Faking orgasms

Feeling like you aren’t getting what you want in bed and being unable to ask for it can be frustrating and upsetting.

Why am I faking orgasm?

People fake orgasms for all sorts of reasons. These range from the "let’s just get it over with" through to "nothing is happening for me but my partner will be so disappointed if I don’t look and sound as if I’m enjoying it...." as well as “ I think it’s supposed to sound and look like this – even though I’m not feeling it” and everything in between. After all, mostly we want a partner to feel appreciated or that they've done a good job – whatever it might be. The problem with faking orgasm though is it may mean you never actually get around to talking through what could be different. Maybe you need more time to get aroused, maybe you need a ‘kinder’ day, or a lover who is able and actually wants to understand what your sexual needs might be.  

For some people though, orgasm isn’t really important. Just being close and sensual with a partner where sex that does or does not result in orgasm is fine. Maybe you’ve seen things in films and social media that suggest having an orgasm has to sound and look a certain way. It doesn’t. Everyone is different and how orgasm feels and what helps to have one varies enormously.  

Sometimes communication about sex and orgasms in particular, just feels too difficult or embarrassing but often, taking that first step to ‘own’ how you feel and what you might need could get easier with practice. Best to approach any conversation like this from a non-blaming position too. Nothing shuts down conversations about sex quicker than feeling criticized or to blame. 

Some of this has to do with how we’re brought up. Perhaps only the mechanics of sex were talked about. Maybe anything to do with gratification or enjoyment was considered a step too far to discuss. Maybe any form of self-exploration was frowned upon, joked about, or considered selfish or dirty. Any and all of these negative experiences can impact how much we know about our own bodies and what brings us pleasure. After all, if you find it tricky to help a partner know what does it for you because you’re not too sure yourself, it can be difficult to take ‘ownership’ of what you want to be different sexually.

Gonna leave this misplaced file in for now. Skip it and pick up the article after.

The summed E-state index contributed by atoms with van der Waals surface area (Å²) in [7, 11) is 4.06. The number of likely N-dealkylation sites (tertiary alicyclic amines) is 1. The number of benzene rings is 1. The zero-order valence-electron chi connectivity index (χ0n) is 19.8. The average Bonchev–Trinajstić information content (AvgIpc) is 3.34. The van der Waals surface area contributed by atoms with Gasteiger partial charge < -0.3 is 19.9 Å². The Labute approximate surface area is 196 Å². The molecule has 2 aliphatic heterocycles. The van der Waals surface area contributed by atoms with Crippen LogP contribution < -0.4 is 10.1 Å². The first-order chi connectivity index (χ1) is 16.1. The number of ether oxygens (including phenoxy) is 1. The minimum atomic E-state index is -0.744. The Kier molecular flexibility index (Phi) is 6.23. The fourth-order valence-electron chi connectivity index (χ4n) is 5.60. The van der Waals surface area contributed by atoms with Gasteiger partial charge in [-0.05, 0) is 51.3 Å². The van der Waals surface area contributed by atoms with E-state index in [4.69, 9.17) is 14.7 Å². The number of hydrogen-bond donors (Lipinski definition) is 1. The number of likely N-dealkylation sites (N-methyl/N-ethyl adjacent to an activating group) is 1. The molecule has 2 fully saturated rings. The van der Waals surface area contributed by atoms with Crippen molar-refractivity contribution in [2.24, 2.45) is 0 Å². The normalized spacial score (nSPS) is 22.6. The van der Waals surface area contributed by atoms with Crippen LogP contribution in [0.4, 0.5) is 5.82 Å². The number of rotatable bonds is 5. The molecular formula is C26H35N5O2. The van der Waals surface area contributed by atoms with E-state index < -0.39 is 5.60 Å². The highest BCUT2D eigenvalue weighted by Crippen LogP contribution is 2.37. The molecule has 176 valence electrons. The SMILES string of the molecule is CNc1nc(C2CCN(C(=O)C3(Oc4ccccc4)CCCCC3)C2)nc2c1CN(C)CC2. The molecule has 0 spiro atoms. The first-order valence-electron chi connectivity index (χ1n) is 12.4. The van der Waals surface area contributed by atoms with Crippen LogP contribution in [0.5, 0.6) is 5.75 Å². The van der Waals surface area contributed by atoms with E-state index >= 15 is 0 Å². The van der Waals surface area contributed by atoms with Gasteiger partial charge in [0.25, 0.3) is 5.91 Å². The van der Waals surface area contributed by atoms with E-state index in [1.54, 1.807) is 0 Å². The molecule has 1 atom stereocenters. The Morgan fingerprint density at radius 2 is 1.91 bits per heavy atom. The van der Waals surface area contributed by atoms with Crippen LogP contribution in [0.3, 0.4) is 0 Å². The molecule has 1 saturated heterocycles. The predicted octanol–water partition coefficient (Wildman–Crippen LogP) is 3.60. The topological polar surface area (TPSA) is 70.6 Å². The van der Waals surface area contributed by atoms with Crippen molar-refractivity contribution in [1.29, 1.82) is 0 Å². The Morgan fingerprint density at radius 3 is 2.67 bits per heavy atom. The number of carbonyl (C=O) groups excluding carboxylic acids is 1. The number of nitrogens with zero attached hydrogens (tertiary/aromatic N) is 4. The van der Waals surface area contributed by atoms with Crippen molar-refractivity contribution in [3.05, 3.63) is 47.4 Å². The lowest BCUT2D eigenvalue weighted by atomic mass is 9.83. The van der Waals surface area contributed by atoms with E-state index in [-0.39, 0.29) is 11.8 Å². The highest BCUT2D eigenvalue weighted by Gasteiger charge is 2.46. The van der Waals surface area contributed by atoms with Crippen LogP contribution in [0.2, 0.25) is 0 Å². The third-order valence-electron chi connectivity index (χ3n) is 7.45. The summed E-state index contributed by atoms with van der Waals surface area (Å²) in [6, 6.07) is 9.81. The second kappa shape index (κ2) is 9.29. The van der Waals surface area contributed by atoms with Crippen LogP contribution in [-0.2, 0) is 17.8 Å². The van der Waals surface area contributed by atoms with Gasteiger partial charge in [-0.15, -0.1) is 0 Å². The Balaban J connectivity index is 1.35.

How do I talk about sex?

If things aren’t how you’d like them to be, you want something different, or just want to share something positive with a partner, the best way to get started is by simply giving it a go. Of course, this is easier said than done. 

You may be worrying about your partner’s reaction to what you’re going to say. You may worry that they’re going to be hurt or upset - or even that they’ll just feel awkward and not know what to say. And, while there’s no way of guaranteeing this won’t be the case, remaining silent isn’t likely to yield any positive results either. Sometimes it’s worth thinking about how you’d feel if you didn’t take the plunge - what if things stayed the same for another year, or even two? This can help you appreciate just how big a problem this is for you - whether it’s something you can live with or something you need to fix. 

One very useful tip is to try and talk when you’re both already feeling positive about the relationship and about each other. At a time when you feel close and relaxed, you’re much more likely to be able to listen to what each other has to say and take it in. 

If you think your hesitations around talking about sex may be more related to your self-esteem, this is going to require a slightly different kind of conversation. It’s going to be more about telling your partner how you feel, and what you find difficult. You may need to think about any insecurities that are making it tricky for you to express yourself in this way. If you’re having trouble, simply start with how it feels when you think about asking for what you want - and where these feelings might be coming from. You may also think back to earlier experiences that could have affected your ability to do this - things that may have happened when you were younger, or in previous relationships. 

While in some ways, it may feel like any issues are ‘your’ problem - something you’re bringing to the table that’s up to you to solve - ultimately, this is something that you and your partner will need to work on together. After all, you’re not just two separate people: you’re also sharing an intimate part of your lives. And additionally - you’re much more likely to be successful if you do things as a team. 

In the end, regardless of the reasoning behind it, the objective when it comes to talking about sex is usually the same. It’s about reconnecting as a couple, coming to understand how each other is feeling, and learning how to work on problems together. And while it’s undeniably scary doing so - especially if you haven’t had much practice - the potential benefits usually more than outweigh the risks. 

Ultimately, don’t let anyone tell you how orgasm ‘should’ be. It’s important when it’s important and not when it isn’t. If you want to talk through anything about orgasm or sex generally then Relate’ sex therapists can help you or you and a partner work through any problems. Faking it or not, we’re here to help. 

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